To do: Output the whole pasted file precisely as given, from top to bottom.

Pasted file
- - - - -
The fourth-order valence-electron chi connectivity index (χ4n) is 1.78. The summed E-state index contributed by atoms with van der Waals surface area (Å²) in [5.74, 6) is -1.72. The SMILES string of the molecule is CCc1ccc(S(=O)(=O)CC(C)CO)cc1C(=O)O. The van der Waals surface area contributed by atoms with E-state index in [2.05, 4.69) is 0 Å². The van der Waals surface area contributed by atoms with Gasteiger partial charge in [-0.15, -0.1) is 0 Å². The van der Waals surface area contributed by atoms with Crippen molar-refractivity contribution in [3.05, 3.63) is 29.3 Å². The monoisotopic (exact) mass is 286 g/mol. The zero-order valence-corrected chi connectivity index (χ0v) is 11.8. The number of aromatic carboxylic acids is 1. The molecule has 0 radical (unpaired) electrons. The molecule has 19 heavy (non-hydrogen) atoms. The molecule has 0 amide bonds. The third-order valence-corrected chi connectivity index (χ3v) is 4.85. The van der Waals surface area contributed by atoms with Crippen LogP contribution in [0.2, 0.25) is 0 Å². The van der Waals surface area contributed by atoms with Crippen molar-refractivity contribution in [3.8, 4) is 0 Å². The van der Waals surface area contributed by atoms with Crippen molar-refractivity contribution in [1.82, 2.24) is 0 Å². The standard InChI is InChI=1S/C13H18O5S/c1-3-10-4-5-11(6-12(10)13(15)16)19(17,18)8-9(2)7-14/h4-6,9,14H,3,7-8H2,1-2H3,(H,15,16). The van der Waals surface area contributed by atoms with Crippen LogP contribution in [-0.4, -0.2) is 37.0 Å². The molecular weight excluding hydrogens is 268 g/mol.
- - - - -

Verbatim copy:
The fourth-order valence-electron chi connectivity index (χ4n) is 1.78. The summed E-state index contributed by atoms with van der Waals surface area (Å²) in [5.74, 6) is -1.72. The SMILES string of the molecule is CCc1ccc(S(=O)(=O)CC(C)CO)cc1C(=O)O. The van der Waals surface area contributed by atoms with E-state index in [2.05, 4.69) is 0 Å². The van der Waals surface area contributed by atoms with Gasteiger partial charge in [-0.15, -0.1) is 0 Å². The van der Waals surface area contributed by atoms with Crippen molar-refractivity contribution in [3.05, 3.63) is 29.3 Å². The monoisotopic (exact) mass is 286 g/mol. The zero-order valence-corrected chi connectivity index (χ0v) is 11.8. The number of aromatic carboxylic acids is 1. The molecule has 0 radical (unpaired) electrons. The molecule has 19 heavy (non-hydrogen) atoms. The molecule has 0 amide bonds. The third-order valence-corrected chi connectivity index (χ3v) is 4.85. The van der Waals surface area contributed by atoms with Crippen LogP contribution in [0.2, 0.25) is 0 Å². The van der Waals surface area contributed by atoms with Crippen molar-refractivity contribution in [3.8, 4) is 0 Å². The van der Waals surface area contributed by atoms with Crippen molar-refractivity contribution in [1.82, 2.24) is 0 Å². The standard InChI is InChI=1S/C13H18O5S/c1-3-10-4-5-11(6-12(10)13(15)16)19(17,18)8-9(2)7-14/h4-6,9,14H,3,7-8H2,1-2H3,(H,15,16). The van der Waals surface area contributed by atoms with Crippen LogP contribution in [-0.4, -0.2) is 37.0 Å². The molecular weight excluding hydrogens is 268 g/mol.